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Harpoon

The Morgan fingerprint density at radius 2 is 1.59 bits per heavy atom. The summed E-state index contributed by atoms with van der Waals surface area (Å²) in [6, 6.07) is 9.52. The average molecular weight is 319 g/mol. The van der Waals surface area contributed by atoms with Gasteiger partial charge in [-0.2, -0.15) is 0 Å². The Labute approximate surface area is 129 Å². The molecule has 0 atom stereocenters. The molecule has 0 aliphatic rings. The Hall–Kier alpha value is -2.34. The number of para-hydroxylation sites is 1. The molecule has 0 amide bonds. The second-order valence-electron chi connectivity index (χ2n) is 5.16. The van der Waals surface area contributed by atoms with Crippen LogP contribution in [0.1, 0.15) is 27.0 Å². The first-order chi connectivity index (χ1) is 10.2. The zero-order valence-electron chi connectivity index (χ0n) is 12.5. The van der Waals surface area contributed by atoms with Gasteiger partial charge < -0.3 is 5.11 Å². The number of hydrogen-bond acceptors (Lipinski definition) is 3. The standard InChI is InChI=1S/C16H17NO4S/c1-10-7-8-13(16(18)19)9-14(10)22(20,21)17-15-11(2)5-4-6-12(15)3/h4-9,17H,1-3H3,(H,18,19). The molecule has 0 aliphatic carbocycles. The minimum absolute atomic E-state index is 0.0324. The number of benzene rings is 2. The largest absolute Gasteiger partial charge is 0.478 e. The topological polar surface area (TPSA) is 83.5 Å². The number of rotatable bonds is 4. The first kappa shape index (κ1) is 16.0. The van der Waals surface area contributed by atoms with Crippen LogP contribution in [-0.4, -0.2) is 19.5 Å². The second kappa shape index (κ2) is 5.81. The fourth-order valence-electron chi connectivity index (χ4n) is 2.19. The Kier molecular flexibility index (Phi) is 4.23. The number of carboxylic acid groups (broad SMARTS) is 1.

Rowland Jones writes: Harpoon grew out of Half-Weight. The original line-up in 1974-5 was: Jon Ash - vocals and guitar, Rowland Jones - guitar and vocals Stefan Leon - bass Tony Cresswell - drums Ben (?) - sax Stefan opted out of the band, and for a brief period - one rehearsal - was replaced by Martin Hannett, who constantly stopped playing and came out with suggestions about using a Tibetan choir and the like, well, it was the 70s. John Gibson also played bass with us. Tony Cresswell was by then involved with Mandalaband with Dave Rohl - vocals, Ashley Mulford - guitar, Vic Emerson - keyboards, John Stimpson - bass which later became Sad Cafe with Ian Wilson- vocals guitar and frontman Paul Young replacing Rohl. Anyway, I turned up to play one evening and saw the poster reading Harpoon. I though we'd been double booked. Harpoon's line-up stabilised to: Jon Ash - vocals, guitar, & keyboards Rowland Jones - guitar & vocals John Levenson - Bass Mike Smith - drums From October 1975 - July 1976 I reckoned up at the time that we did 150 gigs including backing tours with Limmie and the Family Cookin' and the Exciters - the Exciters arrived three days late - allegedly due to family illness, but actually they were in a card game in Atlantic City. Anyway we had no rehearsals. On tour, we visited Sad Cafe at George Martin's Air London and after a serious night's consumption played the ???. Black Music did a double page spread about the Exciters - we were described as 'unsympathetic and out-of tune...' Later the Dave Lowarch joined the band on guitar and was later replaced by Pat Donaldson(?), but it was all going wrong. I left. After various changes in personnel, the band with the addition of former Greasy Bear guitar player- Steve Whalley, signed to Phonogram as The Boss Brothers. They recorded an album but I don't think it was ever released. During the band's life we did quite a lot of interesting stuff - a lot of support gigs for Sad Cafe, Joe Jackson at the Poly, Tom Robinson Band- played the Marquee, where we met John Peel, who introduced himself with: “I’m John Peel I do a bit of work for the BBC. Just wanted to say how much I liked the band.” And he wrote something very complimentary about us in Sounds the following day. We shared a dressing room with Oscar Peterson at Ronnie Scott’s when he was playing downstairs and we were playing Upstairs at Ronnie’s. I even had a chat with Don Van Vliet. We were playing the Speakeasy, and somebody pointed out that there was no less a person than the Good Captain sitting at the back of the room. As we doing the ‘get-out’ he spoke to me as he clambered over some flight cases. Those of you familiar with Beefheart will have realised that the conversation was in fact a series of short grunts, from which I extracted the phrase: Nice Gig.